The stock market rebounded on Tuesday as a sharp drop in Treasury yields provided a boost to equities. The Dow Jones Industrial Average jumped 246 points, or 0.7%, while the S&P 500 rose 1% and the tech-heavy Nasdaq Composite climbed 1.2%.
Driving the gains was a significant decline in the 10-year Treasury yield, which fell over 13 basis points to 4.649% and marked the benchmark rate’s first reaction to the escalating Israel-Hamas conflict. The bond market was closed Monday for the Columbus Day holiday.
Investors Flock to Safe Havens Amid Conflict
The downward movement in yields reflects investors flocking to the traditional safe haven of bonds amid geopolitical tensions in the Middle East. The ongoing violence between Israel and Hamas represents the deadliest fighting in the region in 50 years.
Hamas, a militant group backed by Iran, has launched rocket attacks from Gaza into Israel, which has responded with airstrikes. The death toll has surpassed 1,500, with over 900 killed and 2,600 injured in Israel and at least 687 dead and 3,700 wounded in Gaza, according to the latest figures.
Despite the concerning humanitarian crisis, stocks posted solid gains as lower yields provided a lift and stabilizing oil prices eased worries about inflation. Investors also seem to be looking past the geopolitical turmoil caused by the conflict, helped by last Friday’s stronger-than-expected jobs report and optimism about upcoming corporate earnings.
“I think that move lower in yields has supported equity markets broadly. It may also be bringing relief to markets that perhaps there is some sort of peak in this rapidly upward moving yield in the last few years,” said Mona Mahajan, senior investment strategist at Edward Jones. “There’s the kind of hope building that perhaps we are at the end of the Fed tightening cycle, as well as the rising rates.”
Inflation Data Looms Large
Mahajan noted that investors are keenly focused on inflation data scheduled for release this week. The producer price index, which measures wholesale inflation, is set to be published on Wednesday. The more closely watched consumer price index, which tracks retail inflation, will come out on Thursday.
Economists are expecting to see a moderation in price pressures. If the reports meet or exceed expectations, it could reinforce the narrative that inflation has peaked and the Federal Reserve can start slowing its aggressive pace of interest rate hikes.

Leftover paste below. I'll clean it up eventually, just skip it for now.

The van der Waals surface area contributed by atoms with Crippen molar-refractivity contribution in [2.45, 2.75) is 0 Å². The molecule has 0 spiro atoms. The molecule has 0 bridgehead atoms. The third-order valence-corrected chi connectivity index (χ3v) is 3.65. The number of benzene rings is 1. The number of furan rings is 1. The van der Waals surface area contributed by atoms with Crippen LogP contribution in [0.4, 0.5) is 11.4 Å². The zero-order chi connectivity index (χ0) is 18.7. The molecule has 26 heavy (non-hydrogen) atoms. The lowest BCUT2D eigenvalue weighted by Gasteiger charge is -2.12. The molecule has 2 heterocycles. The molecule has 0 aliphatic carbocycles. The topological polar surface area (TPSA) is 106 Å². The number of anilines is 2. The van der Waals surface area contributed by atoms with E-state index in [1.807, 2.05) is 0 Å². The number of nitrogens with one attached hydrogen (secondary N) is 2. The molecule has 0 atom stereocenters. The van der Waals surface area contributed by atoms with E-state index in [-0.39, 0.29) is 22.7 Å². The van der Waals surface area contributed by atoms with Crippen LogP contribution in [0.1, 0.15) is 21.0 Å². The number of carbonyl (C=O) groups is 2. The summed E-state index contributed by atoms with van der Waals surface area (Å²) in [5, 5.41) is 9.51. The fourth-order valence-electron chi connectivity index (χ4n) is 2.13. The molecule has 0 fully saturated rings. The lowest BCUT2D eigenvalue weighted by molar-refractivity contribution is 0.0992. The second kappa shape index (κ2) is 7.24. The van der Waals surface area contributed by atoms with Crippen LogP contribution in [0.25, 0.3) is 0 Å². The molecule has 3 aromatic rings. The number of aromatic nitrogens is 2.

On the other hand, hotter-than-expected inflation reads could dash hopes for a dovish pivot by the Fed and send yields higher again. The central bank has been raising rates aggressively this year in an effort to tame scorching inflation, sparking concerns over an economic slowdown.
Oil Prices Ease Inflation Worries
In another positive sign for inflation, oil prices eased on Tuesday after surging in the previous session. West Texas Intermediate crude oil, the U.S. benchmark, fell 0.9% to trade near $91 per barrel. Brent crude, the international standard, also declined 0.9% to around $96 per barrel.
Falling oil prices help relieve inflationary pressures since crude is a key input cost for transportation, manufacturing and heating homes. Gasoline prices at the pump have come down significantly from summer highs but remain elevated compared to recent years.
The drop in yields boosted stock market sectors that are sensitive to interest rates, like technology and other high-growth companies. Big tech names like Apple, Microsoft, Amazon and Google-parent Alphabet all traded higher.
The market is also gearing up for the start of third-quarter earnings season. PepsiCo got things started on a positive note, with its shares rising 1.4% after the company reported better-than-expected results and lifted its full-year earnings guidance. Several major banks, airlines and other blue chip companies are on deck to report results later this week.
Industrial and Energy Stocks Extend Gains
Stocks in the industrial and energy sectors extended their recent stretch of gains on Tuesday. Solar company Enphase Energy jumped over 5%, while generator maker Generac Holdings climbed 5.6%.
Both stocks have benefited from Biden administration policies aimed at combating climate change and boosting clean energy. Last week, the White House announced new solar tariff exemptions as part of efforts to accelerate domestic solar deployment and manufacturing.
Major oilfield services providers Schlumberger and Halliburton posted more modest gains of around 2% each. The stocks have surged along with crude prices for much of 2022, though they’ve pulled back in recent weeks amid heightened recession fears.
Despite Tuesday’s rally, the major indexes remain deep in bear market territory after peaking in early January. Lingering uncertainties over the Fed’s rate hiking path, future inflation trends and geopolitical hotspots mean volatility is likely to remain high in the near term.